Google Transitions To GA4, But Marketers Still Question Ad Targeting Without IP Address
Change is not always easy, but typically companies like Google that manage the majority of advertising spend from brands and agencies have at least one good reason to shake the apple cart.
Google’s plan to phase out Universal Analytics (UA) in favor of Google Analytics 4 (GA4) has some marketers on edge. One reason is that it will not support internet protocol (IP) addresses to assist in ad targeting. Another reason is that it is not intuitive, according to one agency marketer.
“I have tested GA4 on a couple of clients, and it is the most unintuitive tracking platform I’ve seen in a long time,” said Jonathan Kagan, director of search at 9RoofTops. “It was really difficult to work with, and next year we will be forced into moving campaigns from Universal Analysts into GA4.”
Kagan acknowledges that he does not adapt well to change — especially after using a platform for nearly 10 years — but when changing from one to another, he said, he wants technology that can provide intuitive and logical functions.
Moving to GA4 will all of its privacy changes is a big step for marketers, according to Carrie Shaw, CMO at Copper, a CRM software platform. “It’s a significant amount of work, and it will impact all of our models and the way we measure data. It wouldn’t hurt how customers come to our website, interact with the website, but we will have less and less visibility into each individual. We will move to a world where we get more information from data models in aggregate.”
Copper on Thursday will begin running GA4 and Universal Analytics in parallel for one year, allowing the company to collect one year worth of data before Google sunsets Universal Analytics. Waiting will force companies to work with a version of GA4 that has no history in the data, making it difficult, she said.
Beginning on July 1, 2023, GA4 will stop processing new instances of data, while the newer Universal Analytics 360 properties will stop tracking them on October 1 of next year.
GA4 tracks events such as button clicks, video plays and more, while Universal Analytics is based on sessions.
GA4 does not rely on browser cookies or IP addresses. It uses machine-learning techniques to make predictions and give businesses visibility into the entire customer journeys across all website and apps.
An IP address is considered personal identifiable information (PII) under privacy regulations such as General Data Protection Regulation (GDPR) and California Consumer Privacy Act (CCPA), so the data is subject to the same rules as name and address.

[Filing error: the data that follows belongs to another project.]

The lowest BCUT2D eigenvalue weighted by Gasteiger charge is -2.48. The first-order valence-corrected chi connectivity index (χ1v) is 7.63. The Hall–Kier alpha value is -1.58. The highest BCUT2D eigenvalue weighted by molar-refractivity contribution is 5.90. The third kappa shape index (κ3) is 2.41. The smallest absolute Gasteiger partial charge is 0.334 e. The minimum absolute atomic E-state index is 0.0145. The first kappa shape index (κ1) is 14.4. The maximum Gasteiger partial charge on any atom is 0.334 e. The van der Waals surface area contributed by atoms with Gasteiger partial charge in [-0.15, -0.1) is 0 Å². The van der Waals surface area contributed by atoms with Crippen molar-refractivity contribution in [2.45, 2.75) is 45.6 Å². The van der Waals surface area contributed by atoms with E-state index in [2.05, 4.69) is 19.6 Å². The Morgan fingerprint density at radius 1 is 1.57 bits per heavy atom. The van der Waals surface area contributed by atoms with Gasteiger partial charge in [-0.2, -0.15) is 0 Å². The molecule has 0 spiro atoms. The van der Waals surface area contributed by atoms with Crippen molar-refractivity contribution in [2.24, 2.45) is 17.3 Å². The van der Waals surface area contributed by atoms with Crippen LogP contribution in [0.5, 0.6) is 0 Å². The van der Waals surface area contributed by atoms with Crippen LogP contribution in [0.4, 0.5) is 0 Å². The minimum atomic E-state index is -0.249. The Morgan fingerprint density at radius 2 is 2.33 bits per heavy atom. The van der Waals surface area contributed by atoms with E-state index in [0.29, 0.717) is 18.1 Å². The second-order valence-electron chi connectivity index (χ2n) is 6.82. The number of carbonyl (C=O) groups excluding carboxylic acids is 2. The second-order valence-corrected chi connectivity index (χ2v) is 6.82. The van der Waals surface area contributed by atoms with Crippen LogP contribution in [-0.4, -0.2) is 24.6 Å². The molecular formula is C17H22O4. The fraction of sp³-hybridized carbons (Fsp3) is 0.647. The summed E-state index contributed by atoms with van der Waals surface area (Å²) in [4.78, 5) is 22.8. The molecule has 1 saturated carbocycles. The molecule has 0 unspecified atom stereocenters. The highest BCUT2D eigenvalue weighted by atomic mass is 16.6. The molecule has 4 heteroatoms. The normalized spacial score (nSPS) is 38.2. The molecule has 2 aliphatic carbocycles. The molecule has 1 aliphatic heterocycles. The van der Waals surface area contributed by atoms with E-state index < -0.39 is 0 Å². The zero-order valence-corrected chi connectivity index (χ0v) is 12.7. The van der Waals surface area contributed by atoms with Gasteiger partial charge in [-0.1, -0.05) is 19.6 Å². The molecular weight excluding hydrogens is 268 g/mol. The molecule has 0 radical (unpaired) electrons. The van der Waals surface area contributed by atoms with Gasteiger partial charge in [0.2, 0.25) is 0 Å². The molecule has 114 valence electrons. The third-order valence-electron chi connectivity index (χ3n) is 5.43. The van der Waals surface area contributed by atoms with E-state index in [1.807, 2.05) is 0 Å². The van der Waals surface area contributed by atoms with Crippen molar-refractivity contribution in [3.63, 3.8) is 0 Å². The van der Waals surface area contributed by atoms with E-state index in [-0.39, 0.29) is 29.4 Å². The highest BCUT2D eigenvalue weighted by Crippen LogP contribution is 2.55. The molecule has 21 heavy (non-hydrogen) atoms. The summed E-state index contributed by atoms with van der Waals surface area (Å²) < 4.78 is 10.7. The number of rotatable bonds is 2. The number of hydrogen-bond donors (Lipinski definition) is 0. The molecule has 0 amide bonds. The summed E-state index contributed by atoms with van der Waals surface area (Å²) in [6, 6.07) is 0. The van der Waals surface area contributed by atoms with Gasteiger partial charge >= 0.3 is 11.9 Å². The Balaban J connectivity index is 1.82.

One reason to use an IP address is to determine the identity of unknown visitors to a brand’s website or channels. Identifying a location is another.
Google built several modeled attributes into GA4 that marketers can use to identify location. For example, Andrew Stark, Merkle manager of marketing technology, writes in a blog that there are a variety of options that marketers can use, including the native BigQuery export function, as well as specific settings such as language preference and time zone to support modeled location attributes. BigQuery was a feature previously only available in the enterprise GA 360.
Stark also explains that an IP address has several issues, such as rotating IP addresses, making it unreliable, and that they are sometimes tied to entire households rather than individuals.
Other ways to support identity in GA4 includes Google signals, which allows users to leverage other Google applications, such as Gmail, to improve GA functions, or Remarketing with Google Analytics, advertising reporting features, demographics and interests reports, and a feature in beta called cross-device reports.
This is not the only change Google will make in the next year. Google Ads standard test ad format is being shuttered in July, which leaves Responsive Search Ads (RSA) as the only text ad format available in search campaigns, according to Tinuiti. Some advertisers dislike RSA for its higher clickthrough and lower conversions rates. RSA ad format gives Google the power to determine the best combination of ad copy and headlines to use for a campaign.
There is also the migration from Performance Max, introduced in 2020, as a new way to buy Google ads across YouTube, Display, Search, Discover, Gmail, and Maps. It was deemed the next generation of Smart Shopping and Local campaigns, but both will upgrade to Performance Max this year, starting in April.